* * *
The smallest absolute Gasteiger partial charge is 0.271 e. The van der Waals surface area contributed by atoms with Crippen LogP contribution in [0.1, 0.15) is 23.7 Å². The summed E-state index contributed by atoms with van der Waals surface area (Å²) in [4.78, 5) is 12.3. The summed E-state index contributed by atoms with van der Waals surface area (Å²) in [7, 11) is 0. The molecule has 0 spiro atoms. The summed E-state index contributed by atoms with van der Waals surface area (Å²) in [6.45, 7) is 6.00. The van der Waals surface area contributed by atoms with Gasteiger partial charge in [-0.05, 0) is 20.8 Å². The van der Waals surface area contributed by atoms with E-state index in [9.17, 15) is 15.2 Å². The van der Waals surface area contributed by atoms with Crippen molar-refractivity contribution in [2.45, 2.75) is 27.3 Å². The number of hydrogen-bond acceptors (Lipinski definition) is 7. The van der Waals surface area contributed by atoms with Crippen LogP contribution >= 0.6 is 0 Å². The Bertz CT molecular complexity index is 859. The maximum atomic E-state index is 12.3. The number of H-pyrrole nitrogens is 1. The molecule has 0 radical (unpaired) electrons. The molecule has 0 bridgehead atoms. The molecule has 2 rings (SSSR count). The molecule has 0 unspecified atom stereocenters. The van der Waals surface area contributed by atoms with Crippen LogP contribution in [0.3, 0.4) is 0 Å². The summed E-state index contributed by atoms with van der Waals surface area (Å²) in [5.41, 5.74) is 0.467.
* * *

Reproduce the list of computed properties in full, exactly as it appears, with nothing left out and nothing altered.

The smallest absolute Gasteiger partial charge is 0.271 e. The van der Waals surface area contributed by atoms with Crippen LogP contribution in [0.1, 0.15) is 23.7 Å². The summed E-state index contributed by atoms with van der Waals surface area (Å²) in [4.78, 5) is 12.3. The summed E-state index contributed by atoms with van der Waals surface area (Å²) in [7, 11) is 0. The molecule has 0 spiro atoms. The summed E-state index contributed by atoms with van der Waals surface area (Å²) in [6.45, 7) is 6.00. The van der Waals surface area contributed by atoms with Gasteiger partial charge in [-0.05, 0) is 20.8 Å². The van der Waals surface area contributed by atoms with E-state index in [9.17, 15) is 15.2 Å². The van der Waals surface area contributed by atoms with Crippen molar-refractivity contribution in [2.45, 2.75) is 27.3 Å². The number of hydrogen-bond acceptors (Lipinski definition) is 7. The van der Waals surface area contributed by atoms with Crippen LogP contribution >= 0.6 is 0 Å². The Bertz CT molecular complexity index is 859. The maximum atomic E-state index is 12.3. The number of H-pyrrole nitrogens is 1. The molecule has 0 radical (unpaired) electrons. The molecule has 0 bridgehead atoms. The molecule has 2 rings (SSSR count). The molecule has 0 unspecified atom stereocenters. The van der Waals surface area contributed by atoms with Crippen LogP contribution in [0.3, 0.4) is 0 Å². The summed E-state index contributed by atoms with van der Waals surface area (Å²) in [5.41, 5.74) is 0.467.